Architect Rafael Viñoly made hand sketches as well as beautiful watercolors for his projects. For the Kimmel Center for the Performing Arts, Philadelphia (1998–2001), Viñoly was tasked with providing a cultural complex: a hall for the Philadelphia Orchestra and a second performance space for multiple types of theatrical productions. The center was also to serve as a public plaza, revitalizing and uniting the north-south corridor in downtown Philadelphia. This project was especially meaningful to Viñoly as he is a cellist and concert pianist and therefore sensitive to issues of acoustics, sightlines, and audience flow. To address these issues in a design that could contend with the scale of high rise buildings to the north and a residential neighborhood to the south, Viñoly treated the two theaters as two freestanding structures enclosed in a transparent classical 150-foot barrel vault that echoes the 19th-century neoclassical architecture of the city’s major monuments.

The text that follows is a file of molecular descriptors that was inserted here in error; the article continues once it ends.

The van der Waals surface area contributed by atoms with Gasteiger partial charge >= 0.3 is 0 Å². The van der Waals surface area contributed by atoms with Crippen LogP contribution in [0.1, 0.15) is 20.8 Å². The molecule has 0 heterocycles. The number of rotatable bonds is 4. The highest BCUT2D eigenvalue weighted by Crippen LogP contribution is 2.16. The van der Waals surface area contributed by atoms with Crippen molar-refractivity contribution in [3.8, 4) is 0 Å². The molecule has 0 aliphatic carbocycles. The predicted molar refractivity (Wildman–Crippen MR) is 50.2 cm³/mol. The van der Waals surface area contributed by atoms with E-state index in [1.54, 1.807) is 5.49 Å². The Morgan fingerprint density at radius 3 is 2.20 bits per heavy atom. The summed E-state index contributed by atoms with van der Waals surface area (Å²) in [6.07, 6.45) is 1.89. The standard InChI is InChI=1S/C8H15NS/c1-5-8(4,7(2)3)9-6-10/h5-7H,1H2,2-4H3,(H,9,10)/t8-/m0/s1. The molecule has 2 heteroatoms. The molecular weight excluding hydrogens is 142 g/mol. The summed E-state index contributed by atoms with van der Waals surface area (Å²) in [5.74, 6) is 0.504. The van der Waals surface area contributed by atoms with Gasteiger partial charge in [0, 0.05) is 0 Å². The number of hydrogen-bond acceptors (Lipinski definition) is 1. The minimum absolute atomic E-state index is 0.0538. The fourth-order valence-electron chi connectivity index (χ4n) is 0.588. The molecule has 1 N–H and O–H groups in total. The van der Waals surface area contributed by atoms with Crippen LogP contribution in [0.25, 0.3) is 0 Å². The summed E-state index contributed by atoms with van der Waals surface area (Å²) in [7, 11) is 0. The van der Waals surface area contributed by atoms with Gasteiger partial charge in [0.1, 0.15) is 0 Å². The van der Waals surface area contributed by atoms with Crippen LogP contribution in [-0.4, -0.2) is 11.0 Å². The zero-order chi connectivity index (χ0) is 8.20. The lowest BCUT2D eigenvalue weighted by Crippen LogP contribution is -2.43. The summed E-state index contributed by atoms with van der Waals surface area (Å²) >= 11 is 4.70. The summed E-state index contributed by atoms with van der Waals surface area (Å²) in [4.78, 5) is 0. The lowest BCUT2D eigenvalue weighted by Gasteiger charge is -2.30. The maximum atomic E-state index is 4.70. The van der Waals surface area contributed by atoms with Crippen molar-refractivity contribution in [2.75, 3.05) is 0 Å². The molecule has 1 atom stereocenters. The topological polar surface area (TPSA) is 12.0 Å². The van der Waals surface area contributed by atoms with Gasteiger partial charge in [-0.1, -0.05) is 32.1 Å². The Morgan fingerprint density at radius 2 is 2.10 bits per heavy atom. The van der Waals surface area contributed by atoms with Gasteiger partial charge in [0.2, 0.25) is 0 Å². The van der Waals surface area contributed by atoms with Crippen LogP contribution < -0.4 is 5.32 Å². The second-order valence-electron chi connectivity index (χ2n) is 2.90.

The watercolor drawing presents, with a few brush strokes and masterful color washes, the symphony building, Verizon Hall, centered under the glass canopy as it appears from the west. The hall’s interior (not visible in this drawing) takes the shape of a multilayered mahogany cello, which the architect claims achieves perfect acoustics. According to Jay Bargmann, vice president of Rafael Viñoly Architects, watercolors are an integral part of Viñoly’s design process and are used in the early design stages to express and formalize fundamental organizing concepts. The watercolors and colored sketches are typically presented to the client as part of overall submission of the design solution. Following the watercolors, more detailed and precise drawings are presented to the client to show the actual resolution of the design.

Gail S. Davidson recently retired as Curator and Head of Drawings, Prints & Graphic Design at Cooper Hewitt, Smithsonian Design Museum.

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